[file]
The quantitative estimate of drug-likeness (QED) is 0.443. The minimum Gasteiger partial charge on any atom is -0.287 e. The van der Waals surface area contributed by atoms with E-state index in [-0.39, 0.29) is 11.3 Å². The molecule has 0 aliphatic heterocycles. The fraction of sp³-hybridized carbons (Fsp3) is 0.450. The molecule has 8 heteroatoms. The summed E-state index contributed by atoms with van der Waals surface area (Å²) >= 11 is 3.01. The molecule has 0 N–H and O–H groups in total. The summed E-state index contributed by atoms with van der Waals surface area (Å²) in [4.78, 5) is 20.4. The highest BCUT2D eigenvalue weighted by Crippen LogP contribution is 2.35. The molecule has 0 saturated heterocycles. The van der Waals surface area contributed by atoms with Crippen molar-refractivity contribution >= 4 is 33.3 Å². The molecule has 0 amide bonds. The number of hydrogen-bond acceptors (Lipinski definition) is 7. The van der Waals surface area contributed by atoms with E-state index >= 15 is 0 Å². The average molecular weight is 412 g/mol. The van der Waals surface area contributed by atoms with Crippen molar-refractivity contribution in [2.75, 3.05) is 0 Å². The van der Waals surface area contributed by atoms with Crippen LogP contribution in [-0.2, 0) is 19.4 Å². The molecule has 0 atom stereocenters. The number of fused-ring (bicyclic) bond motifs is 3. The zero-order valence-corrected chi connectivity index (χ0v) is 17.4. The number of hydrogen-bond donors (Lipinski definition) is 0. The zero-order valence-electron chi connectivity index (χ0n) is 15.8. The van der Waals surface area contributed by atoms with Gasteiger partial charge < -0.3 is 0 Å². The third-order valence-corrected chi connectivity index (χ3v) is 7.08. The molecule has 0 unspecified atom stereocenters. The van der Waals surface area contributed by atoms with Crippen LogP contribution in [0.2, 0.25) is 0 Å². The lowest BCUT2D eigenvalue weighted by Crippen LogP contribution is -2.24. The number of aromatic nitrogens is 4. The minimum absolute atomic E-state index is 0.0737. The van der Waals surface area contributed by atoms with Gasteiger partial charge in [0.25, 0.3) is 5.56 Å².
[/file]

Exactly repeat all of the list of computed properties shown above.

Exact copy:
The quantitative estimate of drug-likeness (QED) is 0.443. The minimum Gasteiger partial charge on any atom is -0.287 e. The van der Waals surface area contributed by atoms with E-state index in [-0.39, 0.29) is 11.3 Å². The molecule has 0 aliphatic heterocycles. The fraction of sp³-hybridized carbons (Fsp3) is 0.450. The molecule has 8 heteroatoms. The summed E-state index contributed by atoms with van der Waals surface area (Å²) >= 11 is 3.01. The molecule has 0 N–H and O–H groups in total. The summed E-state index contributed by atoms with van der Waals surface area (Å²) in [4.78, 5) is 20.4. The highest BCUT2D eigenvalue weighted by Crippen LogP contribution is 2.35. The molecule has 0 saturated heterocycles. The van der Waals surface area contributed by atoms with Crippen molar-refractivity contribution >= 4 is 33.3 Å². The molecule has 0 amide bonds. The number of hydrogen-bond acceptors (Lipinski definition) is 7. The van der Waals surface area contributed by atoms with E-state index >= 15 is 0 Å². The average molecular weight is 412 g/mol. The van der Waals surface area contributed by atoms with Crippen molar-refractivity contribution in [2.75, 3.05) is 0 Å². The van der Waals surface area contributed by atoms with Crippen LogP contribution in [-0.2, 0) is 19.4 Å². The molecule has 0 atom stereocenters. The number of fused-ring (bicyclic) bond motifs is 3. The zero-order valence-corrected chi connectivity index (χ0v) is 17.4. The number of hydrogen-bond donors (Lipinski definition) is 0. The zero-order valence-electron chi connectivity index (χ0n) is 15.8. The van der Waals surface area contributed by atoms with Gasteiger partial charge < -0.3 is 0 Å². The third-order valence-corrected chi connectivity index (χ3v) is 7.08. The molecule has 0 unspecified atom stereocenters. The van der Waals surface area contributed by atoms with Crippen LogP contribution in [0.2, 0.25) is 0 Å². The lowest BCUT2D eigenvalue weighted by Crippen LogP contribution is -2.24. The number of aromatic nitrogens is 4. The minimum absolute atomic E-state index is 0.0737. The van der Waals surface area contributed by atoms with Gasteiger partial charge in [0.25, 0.3) is 5.56 Å².